Hiring John Lynch as general manager was the best move the San Francisco 49ers could have made.
For the Seattle Seahawks.
It puts a completely inexperienced man in charge of the football operations, while it allows two other candidates for the job — Trent Kirchner and Scott Fitterer — to continue occupying their positions in the Seahawks front office.
Looks like win-win for the Seahawks … referring to the two games they’ll play each season against their formerly dreaded divisional foe.
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Seahawks fans would say that the running off of former coach Jim Harbaugh was nice of the Niners, but this seems another step toward keeping them insignificant.
And as you now examine the NFC West, the other three teams must admire Seattle’s status and stability with a grown-up head coach, an experienced general manager, and a quarterback in his prime. None of them have all three of those key components.
No knock on John Lynch, who is plenty smart as a Stanford grad, and a player of such experience (15 NFL seasons) and excellence (nine Pro Bowls) that he’s a Hall of Fame finalist.
But he’s been watching this game from the broadcast booth since his retirement in 2008.
Former players can do this job, but it takes some time. Ozzie Newsome spent a decade in the front office before being named general manager of the Ravens. And John Elway served as executive vice president for four seasons before becoming GM of the Broncos.
Since Harbaugh was shoved out, the Niners are 7-25, finished last in the division in back-to-back seasons, and are expected to name their third head coach — reportedly Kyle Shanahan, offensive coordinator of Atlanta.
The franchise is such a disaster that razing it and starting over seems a fair approach.
But to bring in somebody who is going to have to learn on the job seems like stacking the odds against themselves.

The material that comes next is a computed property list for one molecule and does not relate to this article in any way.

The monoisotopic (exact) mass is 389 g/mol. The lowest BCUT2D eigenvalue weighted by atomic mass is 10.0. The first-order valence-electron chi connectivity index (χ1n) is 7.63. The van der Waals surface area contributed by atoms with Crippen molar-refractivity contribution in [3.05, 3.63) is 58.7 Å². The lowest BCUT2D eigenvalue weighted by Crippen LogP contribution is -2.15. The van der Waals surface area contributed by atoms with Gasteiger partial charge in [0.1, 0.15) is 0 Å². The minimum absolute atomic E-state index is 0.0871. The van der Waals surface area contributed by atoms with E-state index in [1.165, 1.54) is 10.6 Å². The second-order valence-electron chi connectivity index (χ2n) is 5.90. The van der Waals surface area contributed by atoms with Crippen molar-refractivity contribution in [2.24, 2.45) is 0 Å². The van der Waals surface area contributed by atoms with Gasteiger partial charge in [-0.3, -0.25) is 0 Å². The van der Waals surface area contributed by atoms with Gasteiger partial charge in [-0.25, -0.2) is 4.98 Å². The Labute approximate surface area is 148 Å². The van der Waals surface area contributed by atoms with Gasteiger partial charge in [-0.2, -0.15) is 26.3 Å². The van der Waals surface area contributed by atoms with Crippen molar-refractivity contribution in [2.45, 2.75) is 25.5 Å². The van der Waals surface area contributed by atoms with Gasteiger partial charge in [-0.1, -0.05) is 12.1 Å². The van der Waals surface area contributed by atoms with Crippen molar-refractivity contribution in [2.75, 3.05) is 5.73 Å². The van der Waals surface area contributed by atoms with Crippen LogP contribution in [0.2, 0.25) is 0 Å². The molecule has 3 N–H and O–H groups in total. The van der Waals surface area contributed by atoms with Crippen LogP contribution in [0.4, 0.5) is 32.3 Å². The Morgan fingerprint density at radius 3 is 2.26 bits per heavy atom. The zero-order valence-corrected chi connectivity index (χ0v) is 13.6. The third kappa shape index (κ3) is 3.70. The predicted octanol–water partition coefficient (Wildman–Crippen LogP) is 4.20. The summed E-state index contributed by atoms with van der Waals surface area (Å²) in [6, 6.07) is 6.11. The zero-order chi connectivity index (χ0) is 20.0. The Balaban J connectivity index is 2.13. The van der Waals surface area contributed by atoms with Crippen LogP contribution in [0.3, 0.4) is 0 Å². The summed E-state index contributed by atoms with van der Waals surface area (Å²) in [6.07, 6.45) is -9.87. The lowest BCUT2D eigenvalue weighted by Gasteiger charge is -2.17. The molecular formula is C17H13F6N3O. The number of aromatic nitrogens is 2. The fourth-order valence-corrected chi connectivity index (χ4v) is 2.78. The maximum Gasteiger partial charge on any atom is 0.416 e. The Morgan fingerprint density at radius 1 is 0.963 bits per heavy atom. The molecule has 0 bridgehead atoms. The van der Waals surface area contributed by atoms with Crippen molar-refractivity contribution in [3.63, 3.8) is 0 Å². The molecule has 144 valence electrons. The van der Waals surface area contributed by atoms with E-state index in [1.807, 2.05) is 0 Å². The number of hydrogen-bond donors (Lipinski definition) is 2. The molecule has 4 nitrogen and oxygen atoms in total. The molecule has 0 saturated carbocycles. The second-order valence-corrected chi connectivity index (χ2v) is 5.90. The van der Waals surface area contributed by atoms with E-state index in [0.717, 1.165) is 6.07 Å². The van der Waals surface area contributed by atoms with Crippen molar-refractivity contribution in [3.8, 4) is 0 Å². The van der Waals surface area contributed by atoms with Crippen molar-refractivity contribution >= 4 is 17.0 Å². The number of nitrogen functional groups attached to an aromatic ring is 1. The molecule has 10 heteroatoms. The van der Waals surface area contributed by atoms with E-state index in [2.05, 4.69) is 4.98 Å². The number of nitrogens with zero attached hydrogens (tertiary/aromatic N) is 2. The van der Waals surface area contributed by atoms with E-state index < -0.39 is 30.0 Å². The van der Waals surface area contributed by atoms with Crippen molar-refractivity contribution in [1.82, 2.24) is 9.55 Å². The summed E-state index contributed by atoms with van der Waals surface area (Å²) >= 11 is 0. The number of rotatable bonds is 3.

So, without any resume for franchise management, Lynch was handed a six-year contract.
Recent history of such moves has not been kind.
Former NFL linebacker Matt Millen climbed into the broadcast booth (1994-2000) following his playing career.
In 2001, he was recruited as general manager by Detroit Lions owner William Clay Ford Sr. Accounts report their meeting went like this:
Millen: “Mr. Ford, I really appreciate this, but I’m not qualified.”
Ford: “You’re smart, you’ll figure it out.”
He did not. Through 2008, the Lions, under Millen’s stewardship, put together a 31-84 record. The Lions failed to win a single road game for three seasons (0-24), and capped Millen’s reign — he was fired three games into the season — with an 0-16 record in 2008.
Speculation holds that Lynch has a positive relationship with Shanahan, and the benefits of their inherent compatibility will offset their mutual inexperience at their new jobs.
There’s something to that, as ego battles in the front office can doom even good franchises.
It has to come as tough news to those lifers who have worked their way up through the ranks in scouting and personnel departments.
So, San Francisco remains a hot mess. Even if the Lynch/Shanahan cabal proves effective, it’s going to take time to get it sorted out.
In Los Angeles, meanwhile, the Rams hired on Jan. 12 first-time head coach Sean McVay at age 30. He had been the Redskins’ offensive coordinator for three seasons, and recently capable of signing for a full-sized rental car on the road.
There’s a lineage with McVay, though. His grandfather, John, formerly was the Niners’ GM, and worked in the front office while helping build up the franchise with Bill Walsh.
The Arizona Cardinals have established some continuity with coach and general manager, but questions remain whether key receiver Larry Fitzgerald and quarterback Carson Palmer will return or retire.
The Seahawks will have a few free-agency questions to resolve, and need to hit on some draft picks, but so far they’re winning the offseason merely by standing pat.
Dave Boling: 253-597-8440